Get some books on turn-of-the-century trustbusting, Plips. The reason this sort of stuff is illegal is that historically, companies *did* both drive competitors out of business by dumping, AND colluded with competitors to keep prices high.

Now, maybe that isn't necessary anymore. I'm no antitrust lawyer or economist. But the laws we enforce about those behaviors are a legacy of a time when we collectively decided they were, because the unregulated free market wasn't producing even vaguely optimal results.

You could also just grab a good biography of Theodore Roosevelt, trust busting was one of his main concerns.

-W

mathlete

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Re: Last Week Tonight takes a shot @ Buffett
« Reply #73 on: April 19, 2019, 02:31:33 PM »
Buffet invests in profitable businesses.  Many profitable businesses are profitable because they are unethical.  Welcome to being an investor.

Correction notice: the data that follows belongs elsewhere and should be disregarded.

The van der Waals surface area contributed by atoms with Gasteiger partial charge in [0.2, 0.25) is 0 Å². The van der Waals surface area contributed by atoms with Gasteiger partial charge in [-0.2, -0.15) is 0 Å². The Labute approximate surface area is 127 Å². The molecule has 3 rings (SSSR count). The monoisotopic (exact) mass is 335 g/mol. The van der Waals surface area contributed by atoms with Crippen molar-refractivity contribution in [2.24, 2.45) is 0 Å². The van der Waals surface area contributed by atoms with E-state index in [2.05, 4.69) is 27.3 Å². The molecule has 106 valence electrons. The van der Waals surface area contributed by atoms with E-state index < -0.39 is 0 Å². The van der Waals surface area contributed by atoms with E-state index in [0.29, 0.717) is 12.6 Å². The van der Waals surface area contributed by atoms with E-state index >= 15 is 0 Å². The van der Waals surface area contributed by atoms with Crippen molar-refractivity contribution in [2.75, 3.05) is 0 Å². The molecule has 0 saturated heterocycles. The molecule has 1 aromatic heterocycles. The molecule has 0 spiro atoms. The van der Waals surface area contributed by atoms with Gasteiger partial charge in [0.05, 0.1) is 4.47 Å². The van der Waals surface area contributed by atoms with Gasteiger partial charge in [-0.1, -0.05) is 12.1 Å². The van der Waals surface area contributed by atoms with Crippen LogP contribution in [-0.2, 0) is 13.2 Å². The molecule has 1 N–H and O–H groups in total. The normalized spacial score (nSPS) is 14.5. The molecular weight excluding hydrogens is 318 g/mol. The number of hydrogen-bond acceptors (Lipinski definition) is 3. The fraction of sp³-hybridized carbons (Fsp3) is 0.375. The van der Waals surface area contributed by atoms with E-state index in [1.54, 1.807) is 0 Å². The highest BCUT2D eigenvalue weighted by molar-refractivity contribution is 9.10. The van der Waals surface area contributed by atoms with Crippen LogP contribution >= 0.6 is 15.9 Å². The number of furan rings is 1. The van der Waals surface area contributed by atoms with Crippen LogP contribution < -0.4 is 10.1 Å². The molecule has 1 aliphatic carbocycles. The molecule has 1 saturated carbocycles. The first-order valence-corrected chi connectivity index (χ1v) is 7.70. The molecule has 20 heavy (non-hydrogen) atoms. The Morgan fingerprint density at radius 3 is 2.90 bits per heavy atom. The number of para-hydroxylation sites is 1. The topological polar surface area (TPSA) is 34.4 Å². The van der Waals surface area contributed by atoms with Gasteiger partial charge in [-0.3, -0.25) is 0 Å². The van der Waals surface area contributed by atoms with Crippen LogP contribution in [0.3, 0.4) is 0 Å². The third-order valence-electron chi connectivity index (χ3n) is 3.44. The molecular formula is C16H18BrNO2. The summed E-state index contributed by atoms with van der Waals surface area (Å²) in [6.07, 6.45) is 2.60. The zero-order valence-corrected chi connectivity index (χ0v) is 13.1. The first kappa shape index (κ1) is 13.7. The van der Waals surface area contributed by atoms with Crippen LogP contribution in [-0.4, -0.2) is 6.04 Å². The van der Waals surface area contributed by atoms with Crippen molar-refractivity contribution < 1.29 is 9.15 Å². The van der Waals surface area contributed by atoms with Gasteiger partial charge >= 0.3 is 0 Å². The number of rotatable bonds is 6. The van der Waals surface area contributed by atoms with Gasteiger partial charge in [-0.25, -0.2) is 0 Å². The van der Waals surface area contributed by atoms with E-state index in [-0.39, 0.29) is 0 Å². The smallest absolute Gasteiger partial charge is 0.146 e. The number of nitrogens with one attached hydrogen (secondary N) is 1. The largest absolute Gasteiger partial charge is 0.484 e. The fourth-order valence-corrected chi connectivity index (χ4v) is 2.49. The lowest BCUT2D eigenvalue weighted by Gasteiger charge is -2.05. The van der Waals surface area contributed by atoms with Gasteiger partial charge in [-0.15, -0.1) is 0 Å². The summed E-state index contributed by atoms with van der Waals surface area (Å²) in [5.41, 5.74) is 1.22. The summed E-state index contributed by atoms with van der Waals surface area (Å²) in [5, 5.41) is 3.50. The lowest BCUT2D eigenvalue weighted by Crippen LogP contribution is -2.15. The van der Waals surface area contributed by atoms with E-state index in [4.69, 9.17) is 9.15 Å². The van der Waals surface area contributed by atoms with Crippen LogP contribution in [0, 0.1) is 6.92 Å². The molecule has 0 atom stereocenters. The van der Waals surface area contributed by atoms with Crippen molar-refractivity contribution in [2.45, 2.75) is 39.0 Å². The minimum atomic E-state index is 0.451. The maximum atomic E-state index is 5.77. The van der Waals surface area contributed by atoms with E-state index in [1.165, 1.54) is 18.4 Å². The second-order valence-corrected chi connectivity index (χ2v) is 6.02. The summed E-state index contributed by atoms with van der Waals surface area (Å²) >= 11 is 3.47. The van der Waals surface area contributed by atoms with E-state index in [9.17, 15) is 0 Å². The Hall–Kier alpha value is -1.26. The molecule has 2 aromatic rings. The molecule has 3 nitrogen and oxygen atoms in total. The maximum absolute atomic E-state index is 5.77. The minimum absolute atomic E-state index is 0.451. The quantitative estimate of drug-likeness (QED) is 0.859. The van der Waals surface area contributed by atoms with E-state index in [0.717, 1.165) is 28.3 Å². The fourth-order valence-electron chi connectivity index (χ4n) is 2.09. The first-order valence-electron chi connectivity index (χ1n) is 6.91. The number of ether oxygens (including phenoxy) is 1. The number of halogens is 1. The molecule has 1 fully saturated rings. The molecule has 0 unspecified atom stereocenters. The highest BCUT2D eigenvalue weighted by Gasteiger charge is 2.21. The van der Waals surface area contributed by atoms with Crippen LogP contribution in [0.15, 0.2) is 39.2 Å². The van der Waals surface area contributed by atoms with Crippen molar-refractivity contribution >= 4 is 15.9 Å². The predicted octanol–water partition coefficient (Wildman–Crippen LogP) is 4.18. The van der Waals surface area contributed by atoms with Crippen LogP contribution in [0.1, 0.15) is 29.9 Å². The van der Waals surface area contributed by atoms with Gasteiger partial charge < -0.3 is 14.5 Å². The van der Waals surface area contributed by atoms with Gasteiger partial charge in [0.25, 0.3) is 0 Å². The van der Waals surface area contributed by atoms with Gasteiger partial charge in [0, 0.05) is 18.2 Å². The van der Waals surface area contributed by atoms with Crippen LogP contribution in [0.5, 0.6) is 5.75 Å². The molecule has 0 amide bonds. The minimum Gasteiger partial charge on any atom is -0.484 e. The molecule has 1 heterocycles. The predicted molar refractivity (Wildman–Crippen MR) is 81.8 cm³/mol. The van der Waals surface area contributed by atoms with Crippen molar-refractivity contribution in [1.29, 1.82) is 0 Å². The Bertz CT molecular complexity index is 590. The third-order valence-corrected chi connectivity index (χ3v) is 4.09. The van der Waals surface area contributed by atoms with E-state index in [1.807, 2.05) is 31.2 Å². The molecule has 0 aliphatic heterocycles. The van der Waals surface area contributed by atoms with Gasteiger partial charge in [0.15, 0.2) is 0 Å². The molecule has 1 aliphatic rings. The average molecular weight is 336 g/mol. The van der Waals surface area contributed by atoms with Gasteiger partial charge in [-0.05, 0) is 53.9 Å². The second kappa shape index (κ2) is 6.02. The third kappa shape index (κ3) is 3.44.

Tobacco, liquor, and opioid manufacturers are a huge proportion of the SP500.  Also shady banks like Wells Fargo.  Anyone who owns VTSAX or similar (I do) is personally profiting off questionably ethical corporate exploitation of the poor, the elderly, the financially illiterate, and addicts.

Adding in "people who live in mobile homes" to that list does not, IMO, make it any worse than it already is.

This, pretty much. Buffet's money is gonna do the world a lot of good. 99% of it will be spent on charity (not in endowment) after he dies, so I doubt he loses sleep because he profits off of a sleazy business.